AUSTIN, TX -The Trump administration’s move to rescind Obama-era transgender students’ protections, which allows them to use bathrooms and facilities in public schools that correspond with their gender identities, has the Texas attorney general feeling hopeful.
Texas Attorney General Paxton finds the action encouraging, leaving his office evaluating what impact it will have on ongoing litigation.
“Our fight over the bathroom directive has always been about former President Obama’s attempt to bypass Congress and rewrite the laws to fit his political agenda for radical social change,” Paxton said in a statement. “The Obama administration’s directive on bathrooms unlawfully invaded areas that are left to state discretion under the Tenth Amendment. School policy should center on the safety, privacy, and dignity of its students, not the whims federal bureaucrats.”
After the federal education and justice departments issued guidance in May directing schools to let transgender students use facilities that correspond with their gender identities, Paxton filed a suit on behalf of Texas and other states. The guidance, which was sent to school districts and colleges that received federal funding, outlined schools’ responsibilities toward non-discrimination in compliance with Title IX.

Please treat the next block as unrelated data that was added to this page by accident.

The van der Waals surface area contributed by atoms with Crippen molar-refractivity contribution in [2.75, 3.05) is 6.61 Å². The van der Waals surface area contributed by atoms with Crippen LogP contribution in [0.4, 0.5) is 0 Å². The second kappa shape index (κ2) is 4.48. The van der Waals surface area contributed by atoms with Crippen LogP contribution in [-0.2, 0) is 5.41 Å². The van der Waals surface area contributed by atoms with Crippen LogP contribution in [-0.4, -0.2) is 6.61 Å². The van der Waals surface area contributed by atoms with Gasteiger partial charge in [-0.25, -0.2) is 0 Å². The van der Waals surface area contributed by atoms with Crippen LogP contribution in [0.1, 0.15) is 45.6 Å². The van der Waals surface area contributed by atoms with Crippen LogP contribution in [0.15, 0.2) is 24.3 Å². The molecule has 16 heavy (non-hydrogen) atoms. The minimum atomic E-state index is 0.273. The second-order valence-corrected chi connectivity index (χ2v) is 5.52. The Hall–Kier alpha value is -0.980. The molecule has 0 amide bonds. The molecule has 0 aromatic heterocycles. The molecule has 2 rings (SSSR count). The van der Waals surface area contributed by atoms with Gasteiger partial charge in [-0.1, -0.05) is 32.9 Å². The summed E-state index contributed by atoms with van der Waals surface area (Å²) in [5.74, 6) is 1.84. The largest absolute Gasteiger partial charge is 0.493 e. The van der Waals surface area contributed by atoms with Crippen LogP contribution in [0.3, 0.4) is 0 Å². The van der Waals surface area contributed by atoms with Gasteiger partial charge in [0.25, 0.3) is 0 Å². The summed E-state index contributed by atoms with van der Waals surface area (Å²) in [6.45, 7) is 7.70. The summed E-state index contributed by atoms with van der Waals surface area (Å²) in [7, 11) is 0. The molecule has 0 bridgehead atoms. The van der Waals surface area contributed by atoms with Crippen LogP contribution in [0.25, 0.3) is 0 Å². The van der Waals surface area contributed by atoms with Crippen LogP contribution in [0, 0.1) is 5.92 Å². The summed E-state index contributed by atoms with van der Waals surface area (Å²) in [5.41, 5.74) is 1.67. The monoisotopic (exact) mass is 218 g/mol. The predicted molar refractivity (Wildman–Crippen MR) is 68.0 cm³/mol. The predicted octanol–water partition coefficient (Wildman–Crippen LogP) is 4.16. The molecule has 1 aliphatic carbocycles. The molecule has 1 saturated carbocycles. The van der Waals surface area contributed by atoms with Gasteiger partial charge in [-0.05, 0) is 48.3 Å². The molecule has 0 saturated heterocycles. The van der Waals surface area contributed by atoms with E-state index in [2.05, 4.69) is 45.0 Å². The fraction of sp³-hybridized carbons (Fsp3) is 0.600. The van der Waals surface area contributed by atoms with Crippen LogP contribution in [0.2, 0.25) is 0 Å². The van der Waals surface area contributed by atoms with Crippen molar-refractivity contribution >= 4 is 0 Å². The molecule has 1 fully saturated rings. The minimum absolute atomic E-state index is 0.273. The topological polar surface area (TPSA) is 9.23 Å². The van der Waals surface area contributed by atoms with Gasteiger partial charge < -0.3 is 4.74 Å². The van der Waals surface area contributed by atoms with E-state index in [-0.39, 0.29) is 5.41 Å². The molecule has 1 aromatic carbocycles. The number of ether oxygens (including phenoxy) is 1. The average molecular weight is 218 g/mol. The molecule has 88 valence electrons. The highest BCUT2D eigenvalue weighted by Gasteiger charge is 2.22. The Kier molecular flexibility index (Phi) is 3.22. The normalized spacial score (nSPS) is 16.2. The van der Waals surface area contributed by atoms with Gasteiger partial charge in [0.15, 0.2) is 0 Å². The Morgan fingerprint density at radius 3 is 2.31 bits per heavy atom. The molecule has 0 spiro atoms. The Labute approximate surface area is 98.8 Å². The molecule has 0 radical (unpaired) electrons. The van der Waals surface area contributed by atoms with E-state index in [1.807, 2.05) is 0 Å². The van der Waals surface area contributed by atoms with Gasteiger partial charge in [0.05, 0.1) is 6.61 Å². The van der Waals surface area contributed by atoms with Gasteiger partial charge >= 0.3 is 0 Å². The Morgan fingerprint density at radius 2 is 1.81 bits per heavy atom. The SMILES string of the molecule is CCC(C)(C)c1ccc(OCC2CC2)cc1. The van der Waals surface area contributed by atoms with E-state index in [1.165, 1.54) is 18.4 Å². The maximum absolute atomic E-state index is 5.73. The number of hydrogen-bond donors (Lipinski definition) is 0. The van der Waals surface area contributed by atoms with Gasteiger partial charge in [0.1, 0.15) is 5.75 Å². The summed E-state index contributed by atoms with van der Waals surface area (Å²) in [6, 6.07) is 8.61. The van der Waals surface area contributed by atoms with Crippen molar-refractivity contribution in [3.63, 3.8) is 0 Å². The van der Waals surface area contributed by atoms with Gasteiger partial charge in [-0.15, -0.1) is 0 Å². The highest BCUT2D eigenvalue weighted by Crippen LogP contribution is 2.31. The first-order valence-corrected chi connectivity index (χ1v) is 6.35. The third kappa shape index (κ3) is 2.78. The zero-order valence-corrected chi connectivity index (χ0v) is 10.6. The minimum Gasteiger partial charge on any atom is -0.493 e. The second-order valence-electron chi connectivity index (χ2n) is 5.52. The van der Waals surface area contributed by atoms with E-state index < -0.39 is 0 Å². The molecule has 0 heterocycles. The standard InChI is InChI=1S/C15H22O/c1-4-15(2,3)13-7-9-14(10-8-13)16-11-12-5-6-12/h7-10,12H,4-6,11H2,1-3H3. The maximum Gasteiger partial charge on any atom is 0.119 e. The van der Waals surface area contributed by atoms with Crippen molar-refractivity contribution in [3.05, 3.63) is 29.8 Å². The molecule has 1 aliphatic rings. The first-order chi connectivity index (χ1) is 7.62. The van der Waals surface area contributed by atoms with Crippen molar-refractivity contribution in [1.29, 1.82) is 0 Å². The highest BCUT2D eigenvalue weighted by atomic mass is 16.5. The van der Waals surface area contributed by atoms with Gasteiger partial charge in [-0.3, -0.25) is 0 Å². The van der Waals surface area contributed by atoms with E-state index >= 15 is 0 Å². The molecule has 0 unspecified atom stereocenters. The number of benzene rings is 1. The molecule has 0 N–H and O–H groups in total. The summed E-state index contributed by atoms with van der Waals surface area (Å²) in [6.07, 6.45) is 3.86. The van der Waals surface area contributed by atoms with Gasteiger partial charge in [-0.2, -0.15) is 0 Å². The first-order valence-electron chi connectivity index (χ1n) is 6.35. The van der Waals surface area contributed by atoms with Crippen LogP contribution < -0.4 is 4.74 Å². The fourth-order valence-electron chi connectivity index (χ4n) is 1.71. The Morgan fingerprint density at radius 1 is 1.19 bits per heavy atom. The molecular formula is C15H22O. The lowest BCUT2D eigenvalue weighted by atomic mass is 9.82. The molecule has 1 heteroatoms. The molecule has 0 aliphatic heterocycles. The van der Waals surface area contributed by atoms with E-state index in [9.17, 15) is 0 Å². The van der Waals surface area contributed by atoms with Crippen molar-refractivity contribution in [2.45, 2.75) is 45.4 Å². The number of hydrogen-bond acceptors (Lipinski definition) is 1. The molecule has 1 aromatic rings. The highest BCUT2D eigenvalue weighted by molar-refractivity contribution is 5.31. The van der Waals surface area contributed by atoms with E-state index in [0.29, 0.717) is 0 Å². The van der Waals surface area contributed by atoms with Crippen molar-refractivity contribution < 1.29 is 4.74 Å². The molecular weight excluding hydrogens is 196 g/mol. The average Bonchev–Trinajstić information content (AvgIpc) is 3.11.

Paxton’s suit resulted in a nationwide injunction barring federal agencies from penalizing schools that resisted the guidance. The federal justice department under the Obama administration challenged the injunction. Hearings on the issue were to be heard in February. However, a few days prior to Trump’s decision to rescind the rights, the justice department withdrew its challenge. The department and the states filed a joint motion to cancel the hearings, and the parties are discussing how they should proceed on the issue.
The Trump administration’s recent move is considered a significant victory for opponents of the Obama administration's guidelines. Opponents believe the federal government shouldn't have become involved in the issue.
Activists of the LGBTQ community and civil rights groups, called Trump’s action politically-motivated attack that will put transgender children in danger and further muddy the waters over the federal government's role in enforcing civil rights.
Additionally, Paxton is involved in another filing related to transgender protection rights. Texas and seven other states had a high-ranking official sign a brief supporting a rehearing of G.G. vs. the Gloucester County School Board, according to past news reports. The case resulted in allowing the U.S. Department of Education to include gender identity in the term sex.